Why China Occupied Jammu and Kashmir not in deliberations?

05 Jan 2018 14:08:56



Dr Ganesh Malhotra


There is a common perception in India that India has a problem with Pakistan over jammu Kashmir, with western neighbour sitting on large chunks of India’s territory (Pakistan-occupied Jammu and Kashmir, or PoJK) but it has not been readily acknowledged that India also have a CoJK problem in addition to the PoJK one. CoJK is China-occupied Jammu & Kashmir, and this part which is in illegal occupation of  China accounts for nearly a fifth of the original Jammu & Kashmir state that joined the Indian Union in 1947 after its Maharaja Hari Singh signing the instrument of accession.


The state of J&K had a total area of 2,22,236 sq km in 1947 before it joined India. Of this only 46 percent is in India’s possession today; the balance is under forceful occupation of Pakistan and China.


J&K forms the head of the Indian sub-continent, and has been the traditional trade route of Central and South Asia to the East and Tibet, generally called the ‘Ancient trade Route’. It is bounded by more countries than any other state of India; in the North East with Tibet, and further North with Xinjiang province of China, in the North West with the Wakhan corridor of Afghanistan, in the West with the Khyber Pakhtunkhwa province and further South with Punjab of Pakistan. This geographic layout is strategically so important that no power of the world wants to remain away from the area, as it gives them access to the sensitive areas of the neighboring countries.


The Sinkiang (Xinjiang) and Tibetan plateaus constitute a wedge into the Himalayas and were considered by China to be very strategic. They wanted to grab those areas that allowed them to establish roads between Sinkiang and Tibet. With the undetermined border between Soviet Turkestan and Sinkiang a source of friction and tension with Russia, China needed an effective line of communication with Sinkiang through Aksai Chin.


China is spending huge sums to build infrastructure through highways connecting Tibet to Xinjiang through the Chinese-occupied Aksai Chin plateau, and Xinjiang to Pakistan via the Karakorum highway through the Kunzreb pass. This highway then connects Gwadar port on the Arabian Sea, giving a warm water port and access to the Indian Ocean to China. Its importance can be visualised in that China trade can avoid the bottleneck of the Malacca straits as also cuts down turnaround to the interior provinces of China.


It is not going to be easy for India to reclaim the parts of Jammu Kashmir it has lost to Pakistan and China. But that does not mean it should not be brought on to the table for discussion. China is in habit of putting claim on every strategic territory bordering it. It lays claim on Aksai chin and areas of Tibet which historically falls in territory of J&K. But India has never countered China with historical facts and agreements.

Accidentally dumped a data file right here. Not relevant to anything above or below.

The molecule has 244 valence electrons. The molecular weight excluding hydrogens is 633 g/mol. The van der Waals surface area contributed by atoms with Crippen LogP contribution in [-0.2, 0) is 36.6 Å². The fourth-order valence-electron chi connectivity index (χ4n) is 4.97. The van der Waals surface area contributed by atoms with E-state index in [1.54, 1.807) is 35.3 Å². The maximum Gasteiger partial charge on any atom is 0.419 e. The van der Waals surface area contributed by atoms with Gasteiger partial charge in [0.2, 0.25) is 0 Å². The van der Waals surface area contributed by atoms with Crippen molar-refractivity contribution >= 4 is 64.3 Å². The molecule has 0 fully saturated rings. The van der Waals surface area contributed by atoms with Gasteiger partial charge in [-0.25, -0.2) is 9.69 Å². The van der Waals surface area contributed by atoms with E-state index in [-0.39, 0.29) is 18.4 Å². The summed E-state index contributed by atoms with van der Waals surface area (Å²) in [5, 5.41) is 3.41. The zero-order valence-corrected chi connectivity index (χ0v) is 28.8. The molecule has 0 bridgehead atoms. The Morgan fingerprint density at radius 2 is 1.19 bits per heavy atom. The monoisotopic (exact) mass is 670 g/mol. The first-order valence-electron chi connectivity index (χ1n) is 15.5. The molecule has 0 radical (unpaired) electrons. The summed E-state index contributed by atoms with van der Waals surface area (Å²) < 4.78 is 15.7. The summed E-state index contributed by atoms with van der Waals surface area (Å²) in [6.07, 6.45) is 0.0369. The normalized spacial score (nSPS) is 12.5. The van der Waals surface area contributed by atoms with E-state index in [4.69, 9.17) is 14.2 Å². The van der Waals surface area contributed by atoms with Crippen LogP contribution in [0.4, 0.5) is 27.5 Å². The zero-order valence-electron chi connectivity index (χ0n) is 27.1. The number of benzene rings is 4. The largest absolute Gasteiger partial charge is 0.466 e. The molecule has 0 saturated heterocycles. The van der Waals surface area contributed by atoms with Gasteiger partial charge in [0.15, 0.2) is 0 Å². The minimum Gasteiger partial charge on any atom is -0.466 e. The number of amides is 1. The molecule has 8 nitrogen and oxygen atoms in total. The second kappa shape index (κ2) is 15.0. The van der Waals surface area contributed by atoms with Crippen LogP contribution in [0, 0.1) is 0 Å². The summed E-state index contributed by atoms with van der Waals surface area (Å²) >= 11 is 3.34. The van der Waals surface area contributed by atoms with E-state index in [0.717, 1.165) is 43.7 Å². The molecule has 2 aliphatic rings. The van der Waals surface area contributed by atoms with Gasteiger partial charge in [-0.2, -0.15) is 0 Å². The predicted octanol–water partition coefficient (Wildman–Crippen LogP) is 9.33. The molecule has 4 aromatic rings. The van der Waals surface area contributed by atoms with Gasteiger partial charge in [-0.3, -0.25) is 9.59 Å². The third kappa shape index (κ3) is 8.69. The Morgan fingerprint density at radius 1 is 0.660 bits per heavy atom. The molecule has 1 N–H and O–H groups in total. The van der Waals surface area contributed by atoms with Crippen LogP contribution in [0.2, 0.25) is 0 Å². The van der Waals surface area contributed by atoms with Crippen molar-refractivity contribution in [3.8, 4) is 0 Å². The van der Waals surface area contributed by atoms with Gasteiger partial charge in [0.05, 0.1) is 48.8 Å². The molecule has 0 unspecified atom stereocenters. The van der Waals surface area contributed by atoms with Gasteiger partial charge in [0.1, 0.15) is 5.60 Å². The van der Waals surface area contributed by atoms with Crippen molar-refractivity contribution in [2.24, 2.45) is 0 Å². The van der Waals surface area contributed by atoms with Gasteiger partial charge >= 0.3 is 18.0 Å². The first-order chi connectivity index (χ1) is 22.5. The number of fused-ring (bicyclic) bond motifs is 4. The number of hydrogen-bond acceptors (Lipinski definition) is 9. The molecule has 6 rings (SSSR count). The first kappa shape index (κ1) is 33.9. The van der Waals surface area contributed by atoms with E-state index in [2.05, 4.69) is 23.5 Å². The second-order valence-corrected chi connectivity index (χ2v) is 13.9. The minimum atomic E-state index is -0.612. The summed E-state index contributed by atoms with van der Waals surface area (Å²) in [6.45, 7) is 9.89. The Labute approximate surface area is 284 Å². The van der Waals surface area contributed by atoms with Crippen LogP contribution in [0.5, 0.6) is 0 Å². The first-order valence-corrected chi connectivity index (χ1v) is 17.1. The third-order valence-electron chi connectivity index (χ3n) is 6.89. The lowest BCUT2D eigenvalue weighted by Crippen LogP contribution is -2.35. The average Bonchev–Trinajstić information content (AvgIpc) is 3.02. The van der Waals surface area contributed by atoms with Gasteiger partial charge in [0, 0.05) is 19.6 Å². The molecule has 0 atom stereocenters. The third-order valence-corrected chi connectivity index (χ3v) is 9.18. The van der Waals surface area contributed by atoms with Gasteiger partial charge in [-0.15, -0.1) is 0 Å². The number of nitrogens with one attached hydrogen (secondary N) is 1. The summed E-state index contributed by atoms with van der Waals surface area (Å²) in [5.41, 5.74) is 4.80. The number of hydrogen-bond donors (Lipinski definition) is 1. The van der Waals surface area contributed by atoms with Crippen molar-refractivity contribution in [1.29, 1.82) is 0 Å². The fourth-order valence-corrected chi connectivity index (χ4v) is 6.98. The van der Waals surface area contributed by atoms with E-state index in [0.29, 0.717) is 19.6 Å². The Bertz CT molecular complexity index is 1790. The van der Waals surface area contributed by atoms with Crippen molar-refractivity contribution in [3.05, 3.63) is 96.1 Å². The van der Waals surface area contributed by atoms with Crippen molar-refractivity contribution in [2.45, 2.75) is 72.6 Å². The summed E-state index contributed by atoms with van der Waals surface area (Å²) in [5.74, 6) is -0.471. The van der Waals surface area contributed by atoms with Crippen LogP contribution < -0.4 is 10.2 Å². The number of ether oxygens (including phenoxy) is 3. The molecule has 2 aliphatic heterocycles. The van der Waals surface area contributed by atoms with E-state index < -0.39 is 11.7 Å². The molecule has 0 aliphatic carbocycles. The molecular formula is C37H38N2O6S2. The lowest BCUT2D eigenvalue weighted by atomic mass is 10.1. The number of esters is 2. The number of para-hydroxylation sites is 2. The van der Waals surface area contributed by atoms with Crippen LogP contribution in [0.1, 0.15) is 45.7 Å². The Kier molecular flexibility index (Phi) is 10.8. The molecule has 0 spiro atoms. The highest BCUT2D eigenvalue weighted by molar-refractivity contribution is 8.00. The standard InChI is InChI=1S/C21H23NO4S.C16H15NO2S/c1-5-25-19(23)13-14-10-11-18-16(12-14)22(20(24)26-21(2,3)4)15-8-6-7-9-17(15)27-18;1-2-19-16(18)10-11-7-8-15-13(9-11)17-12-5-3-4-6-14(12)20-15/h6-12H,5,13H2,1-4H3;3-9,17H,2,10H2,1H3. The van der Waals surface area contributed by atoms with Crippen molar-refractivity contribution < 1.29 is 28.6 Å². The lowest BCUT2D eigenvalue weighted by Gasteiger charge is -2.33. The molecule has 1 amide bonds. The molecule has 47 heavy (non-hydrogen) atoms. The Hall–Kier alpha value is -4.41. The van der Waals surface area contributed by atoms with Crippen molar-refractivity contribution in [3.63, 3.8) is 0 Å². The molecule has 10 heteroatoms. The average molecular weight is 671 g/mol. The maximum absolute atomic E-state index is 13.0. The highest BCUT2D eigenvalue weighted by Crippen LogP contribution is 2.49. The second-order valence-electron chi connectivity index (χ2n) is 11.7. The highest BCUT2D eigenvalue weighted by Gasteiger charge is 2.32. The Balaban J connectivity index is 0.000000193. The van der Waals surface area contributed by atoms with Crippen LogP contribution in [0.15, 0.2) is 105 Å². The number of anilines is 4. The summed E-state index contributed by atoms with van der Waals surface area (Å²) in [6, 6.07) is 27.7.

Following the Sino-Sikh War (May 1841-August 1842) when Jammu ruler Gulab Singh and Maharaja Ranjit Singh’s General Zorawar Singh, were expanding the Sikh kingdom. While Gulab Singh fought in the North West Frontier Province and Khyber Pakhtunwa region, Zorawar Singh captured Ladakh, Kargil, Suru Valley, Baltistan, Gilgit, Hunza and Yagistanprincipalities between 1835 and 1840; these became part of the unified kingdom of Maharaja Gulab Singh in 1846.


In 1841, Zorawar Singh invaded western Tibet, possibly to gain control over the lucrative pashmina wool trade, though some scholars believe he wanted to build a land bridge between Ladakh and Nepal for a Sikh-Gorkha alliance against the British. Knowing that the Mayum Pass linked western Tibet to the rest of Tibet, he tried to capture it before winter set in.


Zorawar and his men went on pilgrimage to Mansarovar and Mount Kailash. He had extended his communication and supply line over 450 miles of inhospitable terrain by building small forts and pickets along the way. The fort Chi-T’ang was built near Taklakot, where Mehta Basti Ram was put in command of 500 men, with 8 or 9 cannon. With the onset of winter all the passes were blocked and roads snowed in. The supplies for the Dogra army over such a long distance failed despite Zorawar’s meticulous preparations.


As the intense cold, coupled with the rain, snow and lightning continued for weeks upon weeks, many of the soldiers lost their fingers and toes to frostbite. The Tibetans and their Chinese allies regrouped and advanced to give battle, bypassing the Dogra fort of Chi-T’ang. Zorawar and his men met them at the Battle of Toyo on December 12, 1841. In the early exchange of fire the Rajput general was wounded in his right shoulder, but he grabbed a sword in his left hand. The Tibetan horsemen then charged the Dogra position and one of them thrust his lance in Zorawar Singh’s chest. Wounded and unable to escape he was pulled down off his horse and beheaded. The battle marked the end of the invasion, with the death of their general and 300 dead and 700 soldiers captured, the army of Punjab hurriedly retreated to Ladakh with the Sino-Tibetan forces on their heels until they finally halted the pursuit just a day from Leh.


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